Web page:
With just three rounds left in the regular season, and with no guarantees on final placings, the time has come for the latest installment in our weekly ITM Cup Power Rankings.
From corporatised sea life to coaching rodents, it was another week that gave plenty and – in true Provincial fashion – expected nothing in return.
While the Rugby World Cup has been getting all the headlines, we at The Spinoff Sports will never forget our roots. The ITM Cup runneth over!
1. The Ranfurly Shield, a piece of wood
I mean, come on. Does anything come close to this polished hunk of lumber in terms of great trophies in the rugby world? You may be able to fill the Bledisloe Cup with a pellet-worth of lager, but can you have sex on it? No. No you can’t. The Ranfurly Shield stands alone as the most tagged, cracked, abused, dented, screwed-upon, wonderfully resonant symbol of rugby glory on the planet, and last week it provided us with another clash – Magpies v Steamers – worthy of its place in the pantheon of sporting prizes. Just remember rule number one: don’t kiss the log o’ wood.
2. Akira Ioane, Auckland
If this week’s power rankings seem a little lopsided in favour of Auckland, well, so be it. Ioane is an irrestible selection this week, for the fact he has carried the ball more than any other player in the competition and for the fact he has clocked up a staggering 43 defender beats in the last six weeks. Put it this way, that is more than anyone else and almost twice as many as the next best forward, Vaea Fifita. Speaking of Vaea Fifita, it’s about time iconic Wellington mexican restaurant La Boca Loca named a dish after big Vaea. We’ll call it the Vaea Fifita Fire Fajita.
No, not the sweet deep fried sugar-coated doughy confection kinda donut but the sour, pull your pants down harsh reality completely embarrassing kind that graced the scoreboard at Yarrow’s Stadium on Friday night next to the name “Waikato”. How did it come to this? One of the country’s proudest provinces, freshly stocked with Super Rugby project players, downtrowed in the battle of the bovines. And then a four hour bus ride back to the City of the Future. Things don’t get much worse than that. Oh, wait a minute. Yes they do – that was the first time since 1985 Waikato had been held scoreless in a championship match.
4. Otago, like, the whole damn team
Harder to shake than a stage six clinger. Just ask Wellington. About Otago, that is. Not clingers.
5. George Moala, Auckland
Moala was the best of the bunch for the Blues in Super Rugby and he has parlayed his pro form into the ITM Cup for Auckland. It is hard not to think Moala is anything else but the most important cog in the Auckland backline machine. He has carried the ball more than any other player bar Akira Ioane, has made the most offloads in the competition and has scored the most tries. Moala doesn’t get talked about as a potential RWC injury replacement, but he should.
6. Tim Boys’ Hair, Southland Stags
For the second straight week, Tim Boys’ exceptional hair makes the power rankings. What more can we say about the top tackler’s lid? Is that a more defined and stylised wave this week? Should he perhaps grow the sideburns for a more complete ’70s disco vibe? How does he get that crusty mane clean after a game? Who cares! While the rest of the competition goes beard–crazy, Boys is running a next level ‘do. And we appreciate that.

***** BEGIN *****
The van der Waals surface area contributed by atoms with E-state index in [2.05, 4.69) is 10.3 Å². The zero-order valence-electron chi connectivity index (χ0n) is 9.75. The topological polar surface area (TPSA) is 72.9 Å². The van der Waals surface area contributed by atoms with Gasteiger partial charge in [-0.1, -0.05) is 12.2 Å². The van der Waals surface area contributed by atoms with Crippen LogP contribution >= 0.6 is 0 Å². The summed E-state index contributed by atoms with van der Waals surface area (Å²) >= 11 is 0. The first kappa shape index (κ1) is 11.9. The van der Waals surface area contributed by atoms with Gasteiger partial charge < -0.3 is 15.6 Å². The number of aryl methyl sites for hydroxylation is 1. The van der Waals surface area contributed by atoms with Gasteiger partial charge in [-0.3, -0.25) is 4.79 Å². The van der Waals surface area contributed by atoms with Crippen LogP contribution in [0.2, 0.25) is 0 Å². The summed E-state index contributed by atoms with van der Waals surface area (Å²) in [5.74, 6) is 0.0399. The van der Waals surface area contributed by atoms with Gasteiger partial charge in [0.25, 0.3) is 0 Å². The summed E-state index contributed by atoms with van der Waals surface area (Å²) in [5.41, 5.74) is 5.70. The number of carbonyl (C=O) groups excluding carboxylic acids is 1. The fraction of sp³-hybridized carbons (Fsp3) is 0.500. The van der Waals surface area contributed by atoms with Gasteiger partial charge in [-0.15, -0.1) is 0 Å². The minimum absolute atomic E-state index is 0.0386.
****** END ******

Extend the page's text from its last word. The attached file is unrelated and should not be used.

7. Rat Feeney, Auckland Coach
One of just a handful of men to have played for North Harbour and come out the other side with their dignity intact, Paul ‘Rat’ Feeney is rebuilding the Auckland rugby kingdom with his team of Princes. Feeney has been around long enough to know how to get the best out of New Zealand rugby’s most idiosyncratic side. He has instilled a tough edge to their perennial showiness, and that in itself is worthy of admiration. What’s more, he’ll probably win the Shield this week.
8. Carco the Mako, a shark, kind of.
I do not understand this name. Was it that hard to find something that rhymed with Mako? How about Sparko? Or Snarko? Or Donnie Darko? Did it even have to rhyme with Mako? What about just a good old fashioned name, like Michael, or Matthew; what about something contemporary like Mitchell or Mick. I would totally buy into a mascot called Marvin the Mako. I would have a selfie with a mascot called Malcolm the Mako. I would even have a beer with a mascot called Simon the Mako. Carco? How did this happen?
Actually it’s named after The Car Company. That’s deflating.
Still, you have to hand it to the Tasman mascot, it’s a very believable man-in-a-shark-suit.
independent journalism happen!Find Out More
9. North Harbour’s 30th anniversary commemorative jerseys, a fashion icon.
We told you they should play in those jerseys all the time. Have they had a win since they reverted back to their original strip? No. No they haven’t. Don’t question our taste in rugby jerseys people. Question everything else, but not that.
10. Kara Pryor, Taniwha
There was little to celebrate in Whangarei on Saturday night, which is the same as every other Saturday night but with a game of rugby not to celebrate. Quite what the Taniwha game plan is this year is beyond me, and that’s my team! Still they have two shining lights, one called Dan and the other called Kara, and both share the surname, Pryor. We are giving younger bro Kara the spot here for the fact Dan ejected himself from the match before another ritual humiliation of the Kauri was complete, which showed great experience. This team is desperate for a Going brothers triple scissors move, but one fears they would only end up cutting themselves. Dan Hawkins also has very large shorts.
The Bulletin is The Spinoff’s acclaimed daily digest of New Zealand’s most important stories, delivered directly to your inbox each morning.